- It's pretty cheap. For around $1500, you can get a camera with a kit zoom lens, a decent prime lens (I chose the Canon 50mm f/1.4 USM, which works out to about an 85mm equivalent on the T3i due to it's sensor size), a bunch of decent SD memory cards, a bunch of batteries, and a basic filter kit.
- The T3i has a sort of sensor crop mode that's called "digital zoom', even though it only becomes that (as far as I know) once you increase the zoom factor more than the basic 3x level. This is nice for those of us who don't necessarily want to lug around a big zoom lens all the time, but it's really important if you need to shoot a subject that would normally cause moire and aliasing issues - since the sensor is cropped to 1920x1080 resolution instead of line-skipping from a higher resolution, the aforementioned artifacts are significantly reduced - at the cost of some image sharpness. Also, it's a 3x crop factor, so to keep the same framing and depth of field you might have to change to a wider lens/focal length or back up and sacrifice some of the image characteristics of having the camera closer to your subject.
- It has an articulating rear LCD display. This means you can see what you're shooting without having to always be right behind the camera. You can even flip the display over for checking framing while shooting yourself (which you might literally consider once you see how goofy you look on camera).
- It provides an upgrade path to other Canon DSLR and cinema cameras. By getting prime lenses that work on full-frame cameras, you're essentially future-proofing your investment in good glass that you can use on either better DSLRs or cinema cameras with a Super35-sized sensor and a Canon mount/adapter. The C300 seems like a decent upgrade goal, but you can also use Canon (or Nikon) glass on the newer Red cameras with an adapter.
The good news? I got Cineform Neo. Here's why that's awesome:
- It lets me transcode the 8-bit, 4:2:0 footage to 10-bit, 4:2:2 footage, at a fraction of the disk space of uncompressed footage - just like ProRes. Why is this important when it's not actually increasing the quality of the shot? Two words: Color correction. In general, any post processing that you do on footage benefits from a higher color bit-depth.
- Speaking of color correction, Cineform Neo has FirstLight, which is kind of the poor man's version of RedCineX. Like RedCineX, FirstLight lets you tweak color and contrast in meta-data. Translation: It lets you do really basic looks and color correction without rendering out a new file, and you can change the settings at any time, and those changes will show up in any program that can play the file.
- Cineform is a wavelet-based codec, which means that it kind of smooths the image a little, and compression artifacts look more like smears than blocks. This is an aesthetic preference, and it won't solve glaring compression artifacts from the original footage (I'm considering getting the Neat Video plugin for After Effects to help with that a bit), but it's still pretty cool.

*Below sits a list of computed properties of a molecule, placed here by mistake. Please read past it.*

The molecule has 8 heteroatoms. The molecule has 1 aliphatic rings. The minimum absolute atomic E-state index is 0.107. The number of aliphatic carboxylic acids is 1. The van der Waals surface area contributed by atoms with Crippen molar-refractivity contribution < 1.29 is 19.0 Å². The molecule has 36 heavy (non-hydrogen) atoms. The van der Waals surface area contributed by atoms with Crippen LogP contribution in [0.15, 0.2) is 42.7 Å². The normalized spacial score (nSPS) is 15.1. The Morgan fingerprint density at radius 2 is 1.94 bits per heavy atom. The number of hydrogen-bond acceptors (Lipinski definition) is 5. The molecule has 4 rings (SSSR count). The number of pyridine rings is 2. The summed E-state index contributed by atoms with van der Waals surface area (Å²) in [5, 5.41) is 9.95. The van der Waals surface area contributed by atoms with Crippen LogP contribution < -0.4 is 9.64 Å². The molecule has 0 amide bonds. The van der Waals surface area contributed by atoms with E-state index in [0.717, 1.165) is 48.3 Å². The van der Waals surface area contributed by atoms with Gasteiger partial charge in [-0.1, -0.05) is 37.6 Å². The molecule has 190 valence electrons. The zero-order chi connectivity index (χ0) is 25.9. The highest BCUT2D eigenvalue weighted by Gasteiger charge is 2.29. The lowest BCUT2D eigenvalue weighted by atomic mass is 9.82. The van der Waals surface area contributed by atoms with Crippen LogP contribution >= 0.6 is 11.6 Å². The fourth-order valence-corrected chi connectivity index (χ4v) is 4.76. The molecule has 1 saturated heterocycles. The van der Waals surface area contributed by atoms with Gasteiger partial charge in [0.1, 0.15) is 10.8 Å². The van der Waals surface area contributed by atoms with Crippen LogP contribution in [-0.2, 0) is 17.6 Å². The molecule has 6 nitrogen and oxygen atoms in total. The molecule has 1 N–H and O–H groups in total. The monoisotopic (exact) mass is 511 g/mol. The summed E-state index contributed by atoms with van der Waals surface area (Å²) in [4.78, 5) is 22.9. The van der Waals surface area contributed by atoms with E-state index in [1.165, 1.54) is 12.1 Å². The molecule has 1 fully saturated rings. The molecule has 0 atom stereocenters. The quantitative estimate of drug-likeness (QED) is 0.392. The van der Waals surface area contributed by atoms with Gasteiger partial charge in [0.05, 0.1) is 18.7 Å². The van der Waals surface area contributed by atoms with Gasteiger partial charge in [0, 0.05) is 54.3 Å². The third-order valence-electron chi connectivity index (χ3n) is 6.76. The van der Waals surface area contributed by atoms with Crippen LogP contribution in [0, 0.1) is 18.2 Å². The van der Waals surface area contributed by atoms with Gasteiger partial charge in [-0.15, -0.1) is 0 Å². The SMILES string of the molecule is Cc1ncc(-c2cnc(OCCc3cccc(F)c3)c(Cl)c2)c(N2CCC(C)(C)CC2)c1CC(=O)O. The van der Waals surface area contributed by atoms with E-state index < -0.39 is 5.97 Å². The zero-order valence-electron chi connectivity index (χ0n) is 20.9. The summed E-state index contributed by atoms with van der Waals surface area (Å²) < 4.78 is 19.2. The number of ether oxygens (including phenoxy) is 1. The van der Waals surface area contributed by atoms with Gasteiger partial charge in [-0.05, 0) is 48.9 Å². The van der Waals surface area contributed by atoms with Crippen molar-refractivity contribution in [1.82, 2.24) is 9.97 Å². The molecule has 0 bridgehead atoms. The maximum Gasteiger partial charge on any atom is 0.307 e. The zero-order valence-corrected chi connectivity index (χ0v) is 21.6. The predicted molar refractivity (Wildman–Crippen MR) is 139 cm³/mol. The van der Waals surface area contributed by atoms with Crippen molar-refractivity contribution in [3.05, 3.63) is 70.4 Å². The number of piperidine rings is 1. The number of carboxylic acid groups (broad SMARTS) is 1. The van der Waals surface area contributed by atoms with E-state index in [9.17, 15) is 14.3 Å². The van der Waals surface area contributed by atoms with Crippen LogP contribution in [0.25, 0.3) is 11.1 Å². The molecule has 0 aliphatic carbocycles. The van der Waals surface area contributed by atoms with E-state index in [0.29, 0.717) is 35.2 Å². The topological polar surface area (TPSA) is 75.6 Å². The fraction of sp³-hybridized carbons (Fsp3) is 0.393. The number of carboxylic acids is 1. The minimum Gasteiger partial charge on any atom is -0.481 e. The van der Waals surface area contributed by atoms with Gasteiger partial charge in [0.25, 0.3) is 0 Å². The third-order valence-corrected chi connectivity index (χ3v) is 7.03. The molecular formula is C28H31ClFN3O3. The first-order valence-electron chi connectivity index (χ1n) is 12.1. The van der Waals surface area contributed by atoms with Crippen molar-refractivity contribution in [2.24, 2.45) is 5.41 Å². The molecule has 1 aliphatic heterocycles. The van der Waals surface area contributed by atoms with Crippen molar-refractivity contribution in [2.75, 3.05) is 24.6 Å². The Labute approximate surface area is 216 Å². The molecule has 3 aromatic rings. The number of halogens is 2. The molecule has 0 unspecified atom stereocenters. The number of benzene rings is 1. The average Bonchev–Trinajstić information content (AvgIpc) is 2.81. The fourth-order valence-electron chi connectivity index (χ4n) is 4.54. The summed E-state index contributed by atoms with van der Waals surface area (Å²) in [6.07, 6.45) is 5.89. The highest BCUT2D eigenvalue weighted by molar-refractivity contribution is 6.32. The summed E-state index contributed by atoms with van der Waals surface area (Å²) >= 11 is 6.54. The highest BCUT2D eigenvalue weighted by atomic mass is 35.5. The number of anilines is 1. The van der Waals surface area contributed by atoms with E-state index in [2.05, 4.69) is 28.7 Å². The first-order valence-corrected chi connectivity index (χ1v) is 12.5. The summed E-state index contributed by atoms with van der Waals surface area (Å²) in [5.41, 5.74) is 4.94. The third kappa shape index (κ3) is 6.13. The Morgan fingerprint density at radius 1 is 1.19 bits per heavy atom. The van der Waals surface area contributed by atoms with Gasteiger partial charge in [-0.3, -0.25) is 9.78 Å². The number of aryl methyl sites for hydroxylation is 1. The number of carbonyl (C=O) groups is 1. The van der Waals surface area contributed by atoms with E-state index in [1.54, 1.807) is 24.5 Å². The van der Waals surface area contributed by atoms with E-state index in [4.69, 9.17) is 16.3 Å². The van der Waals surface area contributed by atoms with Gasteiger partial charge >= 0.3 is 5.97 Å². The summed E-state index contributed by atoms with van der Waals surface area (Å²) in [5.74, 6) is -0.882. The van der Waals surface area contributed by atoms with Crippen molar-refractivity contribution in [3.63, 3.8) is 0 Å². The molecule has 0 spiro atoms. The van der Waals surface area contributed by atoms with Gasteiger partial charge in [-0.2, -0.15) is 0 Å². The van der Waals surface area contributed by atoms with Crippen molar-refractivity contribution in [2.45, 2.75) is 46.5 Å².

- Like ProRes, Cineform is made to hold quality through multiple recompressions. I have yet to test this, but Cineform says anything at "High" quality or better can do this.
- It has a decent built-in capture program, so no need to launch your massive video editing program just to do a decent video capture.
- It has built-in presets for Premiere Pro, which happens to be my video editor of choice/necessity.
- It has no real image size constraints, so it can work with footage of any size, even 6K Red Epic footage (if you're insane).
- To get all the nifty features I've outlined above, you have to pay $300. I think they're worth it, but I could definitely see folks getting turned off by the price. The good news? Cineform NeoScene gives you just the conversion ability for $129.
- Cineform is about 2-4x larger than H.264 files depending on the source image complexity and Cineform's quality setting, so you'll need a bunch of storage space to convert your footage. Personally, I'm going to try to go for a film-style workflow and only convert clips as I intend to use them.
- Larger files means larger datarates, and if you're rocking single un-RAIDified hard drives like I am, your realtime capture will be thusly limited to standard definition (unless you like dropped frames).
Next up? Trying out the proxy generation feature of Cineform; which retains the metadata of the parent file, even if you manipulate it after making the proxy. Translation: any color corrections made in FirstLight is automatically applied to both the proxy and the original Cineform files. Also, I'm trying to figure out how to expose outdoor scenery properly. I think a color chart might be in order. Oh, and maybe posting some of my test videos like I promised people ages ago.